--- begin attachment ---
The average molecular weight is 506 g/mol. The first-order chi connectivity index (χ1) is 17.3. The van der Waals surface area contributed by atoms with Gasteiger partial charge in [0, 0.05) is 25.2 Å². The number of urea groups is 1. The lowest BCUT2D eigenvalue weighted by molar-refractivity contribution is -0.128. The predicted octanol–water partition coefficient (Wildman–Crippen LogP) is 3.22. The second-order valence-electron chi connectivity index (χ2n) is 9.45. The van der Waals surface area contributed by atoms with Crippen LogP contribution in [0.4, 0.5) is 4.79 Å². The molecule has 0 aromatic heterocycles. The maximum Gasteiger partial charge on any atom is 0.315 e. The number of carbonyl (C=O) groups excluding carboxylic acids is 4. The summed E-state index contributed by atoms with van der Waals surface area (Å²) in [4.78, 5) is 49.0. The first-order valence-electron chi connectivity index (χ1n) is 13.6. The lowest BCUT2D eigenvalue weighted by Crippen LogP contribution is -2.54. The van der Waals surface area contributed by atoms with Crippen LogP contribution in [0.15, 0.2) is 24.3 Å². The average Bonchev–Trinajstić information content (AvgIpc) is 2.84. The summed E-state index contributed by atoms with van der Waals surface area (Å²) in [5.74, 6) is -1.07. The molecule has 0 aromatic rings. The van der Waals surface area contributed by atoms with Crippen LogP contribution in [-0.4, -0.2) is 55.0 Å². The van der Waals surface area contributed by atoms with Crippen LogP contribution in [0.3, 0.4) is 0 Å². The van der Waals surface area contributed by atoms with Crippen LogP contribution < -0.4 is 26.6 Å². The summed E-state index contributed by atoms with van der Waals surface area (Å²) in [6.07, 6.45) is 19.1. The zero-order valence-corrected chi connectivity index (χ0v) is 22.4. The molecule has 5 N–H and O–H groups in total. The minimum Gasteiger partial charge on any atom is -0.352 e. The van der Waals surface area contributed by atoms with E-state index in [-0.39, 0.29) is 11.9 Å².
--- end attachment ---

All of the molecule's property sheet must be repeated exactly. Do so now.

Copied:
The average molecular weight is 506 g/mol. The first-order chi connectivity index (χ1) is 17.3. The van der Waals surface area contributed by atoms with Gasteiger partial charge in [0, 0.05) is 25.2 Å². The number of urea groups is 1. The lowest BCUT2D eigenvalue weighted by molar-refractivity contribution is -0.128. The predicted octanol–water partition coefficient (Wildman–Crippen LogP) is 3.22. The second-order valence-electron chi connectivity index (χ2n) is 9.45. The van der Waals surface area contributed by atoms with Crippen LogP contribution in [0.4, 0.5) is 4.79 Å². The molecule has 0 aromatic heterocycles. The maximum Gasteiger partial charge on any atom is 0.315 e. The number of carbonyl (C=O) groups excluding carboxylic acids is 4. The summed E-state index contributed by atoms with van der Waals surface area (Å²) in [4.78, 5) is 49.0. The first-order valence-electron chi connectivity index (χ1n) is 13.6. The lowest BCUT2D eigenvalue weighted by Crippen LogP contribution is -2.54. The van der Waals surface area contributed by atoms with Crippen LogP contribution in [0.15, 0.2) is 24.3 Å². The average Bonchev–Trinajstić information content (AvgIpc) is 2.84. The summed E-state index contributed by atoms with van der Waals surface area (Å²) in [5.74, 6) is -1.07. The molecule has 0 aromatic rings. The van der Waals surface area contributed by atoms with Crippen LogP contribution in [-0.4, -0.2) is 55.0 Å². The van der Waals surface area contributed by atoms with Crippen LogP contribution in [0.3, 0.4) is 0 Å². The van der Waals surface area contributed by atoms with Crippen LogP contribution < -0.4 is 26.6 Å². The summed E-state index contributed by atoms with van der Waals surface area (Å²) in [6.07, 6.45) is 19.1. The zero-order valence-corrected chi connectivity index (χ0v) is 22.4. The molecule has 5 N–H and O–H groups in total. The minimum Gasteiger partial charge on any atom is -0.352 e. The van der Waals surface area contributed by atoms with E-state index in [-0.39, 0.29) is 11.9 Å².